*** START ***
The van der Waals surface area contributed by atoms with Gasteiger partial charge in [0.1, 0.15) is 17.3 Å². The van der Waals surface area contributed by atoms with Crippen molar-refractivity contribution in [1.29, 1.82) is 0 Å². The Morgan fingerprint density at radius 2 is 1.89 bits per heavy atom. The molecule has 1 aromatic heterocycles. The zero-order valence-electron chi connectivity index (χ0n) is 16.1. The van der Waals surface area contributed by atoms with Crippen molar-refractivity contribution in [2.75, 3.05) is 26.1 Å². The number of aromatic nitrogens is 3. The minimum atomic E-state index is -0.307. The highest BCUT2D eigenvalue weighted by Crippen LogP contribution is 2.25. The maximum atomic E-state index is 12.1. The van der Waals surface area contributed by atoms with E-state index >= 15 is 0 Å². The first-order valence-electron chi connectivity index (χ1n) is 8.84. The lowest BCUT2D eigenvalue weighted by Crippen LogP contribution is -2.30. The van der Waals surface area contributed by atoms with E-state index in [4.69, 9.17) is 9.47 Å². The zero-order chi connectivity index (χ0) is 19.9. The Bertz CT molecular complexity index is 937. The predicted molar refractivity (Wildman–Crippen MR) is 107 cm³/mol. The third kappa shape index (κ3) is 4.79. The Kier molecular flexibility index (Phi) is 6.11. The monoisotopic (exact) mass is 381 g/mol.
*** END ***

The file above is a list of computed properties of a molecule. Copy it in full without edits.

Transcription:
The van der Waals surface area contributed by atoms with Gasteiger partial charge in [0.1, 0.15) is 17.3 Å². The van der Waals surface area contributed by atoms with Crippen molar-refractivity contribution in [1.29, 1.82) is 0 Å². The Morgan fingerprint density at radius 2 is 1.89 bits per heavy atom. The molecule has 1 aromatic heterocycles. The zero-order valence-electron chi connectivity index (χ0n) is 16.1. The van der Waals surface area contributed by atoms with Crippen molar-refractivity contribution in [2.75, 3.05) is 26.1 Å². The number of aromatic nitrogens is 3. The minimum atomic E-state index is -0.307. The highest BCUT2D eigenvalue weighted by Crippen LogP contribution is 2.25. The maximum atomic E-state index is 12.1. The van der Waals surface area contributed by atoms with E-state index >= 15 is 0 Å². The first-order valence-electron chi connectivity index (χ1n) is 8.84. The lowest BCUT2D eigenvalue weighted by Crippen LogP contribution is -2.30. The van der Waals surface area contributed by atoms with E-state index in [4.69, 9.17) is 9.47 Å². The zero-order chi connectivity index (χ0) is 19.9. The Bertz CT molecular complexity index is 937. The predicted molar refractivity (Wildman–Crippen MR) is 107 cm³/mol. The third kappa shape index (κ3) is 4.79. The Kier molecular flexibility index (Phi) is 6.11. The monoisotopic (exact) mass is 381 g/mol.